Deliver Your News to the World reveals that credit cards firms target the unemployed has revealed the results of a new study which shows credit card providers are reducing their application criteria while hiking up charges.

WEBWIRE is warning consumers of the dangers of debt as a study by the leading price comparison website shows a credit card may be more attainable for many people than last year, especially those that are unemployed or on lower incomes. However, average fees and charges have risen making borrowing more expensive.

The study, which compared the whole of the UK credit card market in July 2011 with July 2012, shows there are currently 23 credit cards that would potentially accept someone that was unemployed compared to 17 last year.

The latest employment figures from the Office for National Statistics show the number of unemployed people was 2.56 million in the three months to June 2012, up 51,000 from a year earlier. Meanwhile, the number of people unemployed for over one year was 882,000, up 1,000 from the previous quarter, with the study suggesting credit card providers could be aiming to meet increased demand from those out of work.

Many credit card providers have also reduced the amount someone would need to earn before successfully applying for a credit card. The annual income required for a successful application has decreased year-on-year from an average of £9,718 last year to £9,035 in 2012.

Should the trend continue for another year, or at least stay the same, this would take it below the amount people need to earn before paying income tax, which the government announced will rise to £9,205 in April 2013. Currently people can earn up to £8,105 per year before paying the basic rate of tax.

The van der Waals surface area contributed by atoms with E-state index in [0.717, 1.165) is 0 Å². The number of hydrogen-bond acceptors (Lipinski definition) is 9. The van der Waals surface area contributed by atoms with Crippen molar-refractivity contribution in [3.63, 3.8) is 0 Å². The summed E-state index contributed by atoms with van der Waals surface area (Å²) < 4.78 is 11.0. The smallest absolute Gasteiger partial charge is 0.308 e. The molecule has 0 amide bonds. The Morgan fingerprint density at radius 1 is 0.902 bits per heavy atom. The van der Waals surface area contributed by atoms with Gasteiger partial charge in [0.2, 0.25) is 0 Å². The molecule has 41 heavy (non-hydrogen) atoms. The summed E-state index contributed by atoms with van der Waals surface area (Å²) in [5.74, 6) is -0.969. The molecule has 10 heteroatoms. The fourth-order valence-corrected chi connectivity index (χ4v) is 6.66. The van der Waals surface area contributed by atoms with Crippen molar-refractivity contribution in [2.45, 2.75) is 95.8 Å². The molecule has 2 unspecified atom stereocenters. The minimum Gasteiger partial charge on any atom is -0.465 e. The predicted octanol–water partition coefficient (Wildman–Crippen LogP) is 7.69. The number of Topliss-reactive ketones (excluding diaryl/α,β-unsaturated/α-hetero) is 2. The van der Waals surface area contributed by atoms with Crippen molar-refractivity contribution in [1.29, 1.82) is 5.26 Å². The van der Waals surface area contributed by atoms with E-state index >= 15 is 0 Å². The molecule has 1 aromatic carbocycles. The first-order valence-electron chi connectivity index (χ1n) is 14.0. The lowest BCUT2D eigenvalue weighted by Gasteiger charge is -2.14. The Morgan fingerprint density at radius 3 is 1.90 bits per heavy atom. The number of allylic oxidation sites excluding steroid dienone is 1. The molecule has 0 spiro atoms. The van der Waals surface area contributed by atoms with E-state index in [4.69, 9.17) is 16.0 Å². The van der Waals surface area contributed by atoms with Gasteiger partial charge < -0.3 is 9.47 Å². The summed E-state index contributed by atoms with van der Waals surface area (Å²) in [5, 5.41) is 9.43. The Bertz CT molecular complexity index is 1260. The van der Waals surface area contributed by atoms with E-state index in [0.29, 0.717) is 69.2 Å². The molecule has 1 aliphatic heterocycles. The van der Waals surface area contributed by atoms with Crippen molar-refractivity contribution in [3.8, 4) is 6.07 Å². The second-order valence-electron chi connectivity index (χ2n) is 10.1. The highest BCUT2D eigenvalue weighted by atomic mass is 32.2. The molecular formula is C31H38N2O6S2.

Credit card providers are also letting more people in on their top cards - the minimum income required for a platinum credit card has decreased by 36% from an average of £18,425 in 2011 to just £11,838 this year.

Meanwhile, the number of credit cards available and aimed at people with substandard credit scores or limited credit histories have increased by more than half from five last year to 11 in 2012.

However, despite credit cards potentially becoming more attainable over the past year, the study shows average interest charges and fees have risen, making borrowing more expensive.

The average balance transfer fee has increased from 2.27% in 2011 to 2.81% this year. A person transferring a balance of £2,137, which is the average balance moved onto new cards, would have previously paid £48.51 on average. With the increase, they will now pay an average fee of £60.05.

Looking at the whole of the UK market, interest rates have increased since last year - representative APR has gone up from an average of 18.5% in 2011 to 20.5% today. started to compare credit cards in 2008 and customers can compare credit cards from across the whole of the UK market.

Nerys Lewis, head of credit cards at, said: "As credit card providers make more cards available to more people, we are warning consumers of the dangers of debt as it appears to be increasingly easy to obtain yet more expensive to get rid of.

“However, credit cards can offer consumers a number of benefits, such as earning rewards on their spending, offering purchase protection, and improving their credit scores, so we’re simply urging people to use them in a responsible manner, as well as shop around to get the best deals.”

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About is one of the UK’s biggest and most popular price comparison services. Launched in 2002, it generates over one million quotes per month. It has expanded its range of comparison products over the last couple of years to include more specialised insurances such as multi car insurance, contents insurance and critical illness insurance.

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